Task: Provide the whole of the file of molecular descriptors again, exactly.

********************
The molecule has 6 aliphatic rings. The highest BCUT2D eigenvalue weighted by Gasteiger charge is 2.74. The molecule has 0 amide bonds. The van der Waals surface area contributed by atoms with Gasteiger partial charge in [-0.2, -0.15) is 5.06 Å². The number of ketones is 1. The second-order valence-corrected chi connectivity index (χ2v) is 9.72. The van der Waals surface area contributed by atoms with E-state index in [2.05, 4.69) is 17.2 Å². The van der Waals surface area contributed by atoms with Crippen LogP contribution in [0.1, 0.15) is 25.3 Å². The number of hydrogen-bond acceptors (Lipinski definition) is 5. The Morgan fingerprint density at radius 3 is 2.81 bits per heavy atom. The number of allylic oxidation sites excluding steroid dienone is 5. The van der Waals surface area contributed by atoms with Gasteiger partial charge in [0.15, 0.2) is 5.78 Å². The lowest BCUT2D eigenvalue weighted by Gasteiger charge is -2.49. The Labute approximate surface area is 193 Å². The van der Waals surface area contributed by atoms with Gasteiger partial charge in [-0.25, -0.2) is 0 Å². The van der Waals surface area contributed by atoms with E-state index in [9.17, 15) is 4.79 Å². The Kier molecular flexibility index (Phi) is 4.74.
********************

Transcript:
The molecule has 6 aliphatic rings. The highest BCUT2D eigenvalue weighted by Gasteiger charge is 2.74. The molecule has 0 amide bonds. The van der Waals surface area contributed by atoms with Gasteiger partial charge in [-0.2, -0.15) is 5.06 Å². The number of ketones is 1. The second-order valence-corrected chi connectivity index (χ2v) is 9.72. The van der Waals surface area contributed by atoms with E-state index in [2.05, 4.69) is 17.2 Å². The van der Waals surface area contributed by atoms with Crippen LogP contribution in [0.1, 0.15) is 25.3 Å². The number of hydrogen-bond acceptors (Lipinski definition) is 5. The Morgan fingerprint density at radius 3 is 2.81 bits per heavy atom. The number of allylic oxidation sites excluding steroid dienone is 5. The van der Waals surface area contributed by atoms with Gasteiger partial charge in [0.15, 0.2) is 5.78 Å². The lowest BCUT2D eigenvalue weighted by Gasteiger charge is -2.49. The Labute approximate surface area is 193 Å². The van der Waals surface area contributed by atoms with Gasteiger partial charge in [-0.25, -0.2) is 0 Å². The van der Waals surface area contributed by atoms with E-state index in [9.17, 15) is 4.79 Å². The Kier molecular flexibility index (Phi) is 4.74.